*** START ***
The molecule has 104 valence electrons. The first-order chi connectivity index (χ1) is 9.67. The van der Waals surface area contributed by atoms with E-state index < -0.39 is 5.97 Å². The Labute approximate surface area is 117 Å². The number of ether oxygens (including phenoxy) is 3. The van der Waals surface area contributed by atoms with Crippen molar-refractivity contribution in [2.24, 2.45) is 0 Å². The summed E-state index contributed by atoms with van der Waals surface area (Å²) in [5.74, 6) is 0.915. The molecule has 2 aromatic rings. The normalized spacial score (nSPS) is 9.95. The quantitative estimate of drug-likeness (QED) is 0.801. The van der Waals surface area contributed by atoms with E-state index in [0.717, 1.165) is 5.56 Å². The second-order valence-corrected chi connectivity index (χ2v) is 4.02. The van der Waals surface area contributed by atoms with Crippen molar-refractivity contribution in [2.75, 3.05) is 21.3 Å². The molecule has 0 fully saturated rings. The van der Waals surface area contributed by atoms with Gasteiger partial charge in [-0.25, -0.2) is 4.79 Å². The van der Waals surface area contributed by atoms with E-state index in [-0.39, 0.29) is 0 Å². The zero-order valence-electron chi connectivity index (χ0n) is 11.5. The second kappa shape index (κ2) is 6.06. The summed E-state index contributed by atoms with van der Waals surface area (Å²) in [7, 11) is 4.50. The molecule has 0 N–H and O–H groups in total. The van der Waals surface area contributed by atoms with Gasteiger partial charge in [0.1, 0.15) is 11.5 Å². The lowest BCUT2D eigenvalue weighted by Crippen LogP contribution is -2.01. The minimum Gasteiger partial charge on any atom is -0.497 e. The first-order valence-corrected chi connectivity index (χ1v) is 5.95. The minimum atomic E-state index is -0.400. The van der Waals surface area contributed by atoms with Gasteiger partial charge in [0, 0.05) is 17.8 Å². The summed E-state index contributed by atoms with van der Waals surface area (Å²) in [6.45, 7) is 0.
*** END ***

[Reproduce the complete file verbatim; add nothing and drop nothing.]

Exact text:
The molecule has 104 valence electrons. The first-order chi connectivity index (χ1) is 9.67. The van der Waals surface area contributed by atoms with E-state index < -0.39 is 5.97 Å². The Labute approximate surface area is 117 Å². The number of ether oxygens (including phenoxy) is 3. The van der Waals surface area contributed by atoms with Crippen molar-refractivity contribution in [2.24, 2.45) is 0 Å². The summed E-state index contributed by atoms with van der Waals surface area (Å²) in [5.74, 6) is 0.915. The molecule has 2 aromatic rings. The normalized spacial score (nSPS) is 9.95. The quantitative estimate of drug-likeness (QED) is 0.801. The van der Waals surface area contributed by atoms with E-state index in [0.717, 1.165) is 5.56 Å². The second-order valence-corrected chi connectivity index (χ2v) is 4.02. The van der Waals surface area contributed by atoms with Crippen molar-refractivity contribution in [2.75, 3.05) is 21.3 Å². The molecule has 0 fully saturated rings. The van der Waals surface area contributed by atoms with Gasteiger partial charge in [-0.25, -0.2) is 4.79 Å². The van der Waals surface area contributed by atoms with E-state index in [-0.39, 0.29) is 0 Å². The zero-order valence-electron chi connectivity index (χ0n) is 11.5. The second kappa shape index (κ2) is 6.06. The summed E-state index contributed by atoms with van der Waals surface area (Å²) in [7, 11) is 4.50. The molecule has 0 N–H and O–H groups in total. The van der Waals surface area contributed by atoms with Gasteiger partial charge in [0.1, 0.15) is 11.5 Å². The lowest BCUT2D eigenvalue weighted by Crippen LogP contribution is -2.01. The minimum Gasteiger partial charge on any atom is -0.497 e. The first-order valence-corrected chi connectivity index (χ1v) is 5.95. The minimum atomic E-state index is -0.400. The van der Waals surface area contributed by atoms with Gasteiger partial charge in [0, 0.05) is 17.8 Å². The summed E-state index contributed by atoms with van der Waals surface area (Å²) in [6.45, 7) is 0.